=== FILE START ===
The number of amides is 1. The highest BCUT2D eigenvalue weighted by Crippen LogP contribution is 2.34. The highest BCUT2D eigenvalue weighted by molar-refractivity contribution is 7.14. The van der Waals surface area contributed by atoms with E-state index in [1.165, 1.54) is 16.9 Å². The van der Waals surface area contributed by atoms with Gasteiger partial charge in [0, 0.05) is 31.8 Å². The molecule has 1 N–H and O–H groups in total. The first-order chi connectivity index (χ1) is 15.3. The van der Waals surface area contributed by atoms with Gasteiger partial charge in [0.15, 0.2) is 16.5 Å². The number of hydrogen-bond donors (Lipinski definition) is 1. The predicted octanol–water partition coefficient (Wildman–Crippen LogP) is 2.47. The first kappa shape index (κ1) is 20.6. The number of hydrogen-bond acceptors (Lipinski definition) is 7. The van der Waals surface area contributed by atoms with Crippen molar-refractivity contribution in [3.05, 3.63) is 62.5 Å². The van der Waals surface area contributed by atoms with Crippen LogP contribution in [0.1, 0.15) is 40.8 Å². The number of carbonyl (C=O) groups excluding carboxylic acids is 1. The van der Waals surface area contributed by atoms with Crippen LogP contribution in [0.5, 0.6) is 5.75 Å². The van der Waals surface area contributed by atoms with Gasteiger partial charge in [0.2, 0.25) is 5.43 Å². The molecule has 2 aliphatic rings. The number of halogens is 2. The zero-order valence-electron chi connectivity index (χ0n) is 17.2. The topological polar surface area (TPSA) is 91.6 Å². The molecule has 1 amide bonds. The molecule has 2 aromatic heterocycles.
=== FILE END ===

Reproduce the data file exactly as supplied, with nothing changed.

The number of amides is 1. The highest BCUT2D eigenvalue weighted by Crippen LogP contribution is 2.34. The highest BCUT2D eigenvalue weighted by molar-refractivity contribution is 7.14. The van der Waals surface area contributed by atoms with E-state index in [1.165, 1.54) is 16.9 Å². The van der Waals surface area contributed by atoms with Gasteiger partial charge in [0, 0.05) is 31.8 Å². The molecule has 1 N–H and O–H groups in total. The first-order chi connectivity index (χ1) is 15.3. The van der Waals surface area contributed by atoms with Gasteiger partial charge in [0.15, 0.2) is 16.5 Å². The number of hydrogen-bond donors (Lipinski definition) is 1. The predicted octanol–water partition coefficient (Wildman–Crippen LogP) is 2.47. The first kappa shape index (κ1) is 20.6. The number of hydrogen-bond acceptors (Lipinski definition) is 7. The van der Waals surface area contributed by atoms with Crippen molar-refractivity contribution in [3.05, 3.63) is 62.5 Å². The van der Waals surface area contributed by atoms with Crippen LogP contribution in [0.1, 0.15) is 40.8 Å². The number of carbonyl (C=O) groups excluding carboxylic acids is 1. The van der Waals surface area contributed by atoms with Crippen LogP contribution in [0.5, 0.6) is 5.75 Å². The van der Waals surface area contributed by atoms with Gasteiger partial charge in [0.2, 0.25) is 5.43 Å². The molecule has 2 aliphatic rings. The number of halogens is 2. The zero-order valence-electron chi connectivity index (χ0n) is 17.2. The topological polar surface area (TPSA) is 91.6 Å². The molecule has 1 amide bonds. The molecule has 2 aromatic heterocycles.